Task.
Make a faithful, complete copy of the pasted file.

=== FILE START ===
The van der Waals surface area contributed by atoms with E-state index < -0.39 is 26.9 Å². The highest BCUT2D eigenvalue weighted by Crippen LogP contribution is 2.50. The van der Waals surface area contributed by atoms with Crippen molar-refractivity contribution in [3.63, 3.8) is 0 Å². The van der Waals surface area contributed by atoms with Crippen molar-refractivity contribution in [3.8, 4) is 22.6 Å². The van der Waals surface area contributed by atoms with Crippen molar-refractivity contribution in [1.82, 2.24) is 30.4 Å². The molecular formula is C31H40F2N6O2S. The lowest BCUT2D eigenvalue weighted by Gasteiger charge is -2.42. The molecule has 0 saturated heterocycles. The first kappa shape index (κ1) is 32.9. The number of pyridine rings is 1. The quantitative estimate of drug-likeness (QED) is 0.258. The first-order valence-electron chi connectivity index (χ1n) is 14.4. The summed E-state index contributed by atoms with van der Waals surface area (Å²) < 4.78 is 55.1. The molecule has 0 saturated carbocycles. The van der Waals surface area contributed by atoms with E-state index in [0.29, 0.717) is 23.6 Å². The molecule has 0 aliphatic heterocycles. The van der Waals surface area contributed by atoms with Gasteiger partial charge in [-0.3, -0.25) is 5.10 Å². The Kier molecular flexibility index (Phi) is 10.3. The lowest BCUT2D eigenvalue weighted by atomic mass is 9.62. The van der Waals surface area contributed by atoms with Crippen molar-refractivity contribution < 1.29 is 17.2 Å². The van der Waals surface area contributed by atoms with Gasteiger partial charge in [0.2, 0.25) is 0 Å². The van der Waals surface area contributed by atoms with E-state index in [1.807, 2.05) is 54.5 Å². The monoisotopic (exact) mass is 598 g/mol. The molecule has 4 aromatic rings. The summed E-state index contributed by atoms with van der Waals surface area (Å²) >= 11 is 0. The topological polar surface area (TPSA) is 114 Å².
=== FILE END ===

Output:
The van der Waals surface area contributed by atoms with E-state index < -0.39 is 26.9 Å². The highest BCUT2D eigenvalue weighted by Crippen LogP contribution is 2.50. The van der Waals surface area contributed by atoms with Crippen molar-refractivity contribution in [3.63, 3.8) is 0 Å². The van der Waals surface area contributed by atoms with Crippen molar-refractivity contribution in [3.8, 4) is 22.6 Å². The van der Waals surface area contributed by atoms with Crippen molar-refractivity contribution in [1.82, 2.24) is 30.4 Å². The molecular formula is C31H40F2N6O2S. The lowest BCUT2D eigenvalue weighted by Gasteiger charge is -2.42. The molecule has 0 saturated heterocycles. The first kappa shape index (κ1) is 32.9. The number of pyridine rings is 1. The quantitative estimate of drug-likeness (QED) is 0.258. The first-order valence-electron chi connectivity index (χ1n) is 14.4. The summed E-state index contributed by atoms with van der Waals surface area (Å²) < 4.78 is 55.1. The molecule has 0 saturated carbocycles. The van der Waals surface area contributed by atoms with E-state index in [0.29, 0.717) is 23.6 Å². The molecule has 0 aliphatic heterocycles. The van der Waals surface area contributed by atoms with Gasteiger partial charge in [-0.3, -0.25) is 5.10 Å². The Kier molecular flexibility index (Phi) is 10.3. The lowest BCUT2D eigenvalue weighted by atomic mass is 9.62. The van der Waals surface area contributed by atoms with Crippen molar-refractivity contribution < 1.29 is 17.2 Å². The van der Waals surface area contributed by atoms with Gasteiger partial charge in [0.2, 0.25) is 0 Å². The van der Waals surface area contributed by atoms with E-state index in [1.807, 2.05) is 54.5 Å². The monoisotopic (exact) mass is 598 g/mol. The molecule has 4 aromatic rings. The summed E-state index contributed by atoms with van der Waals surface area (Å²) >= 11 is 0. The topological polar surface area (TPSA) is 114 Å².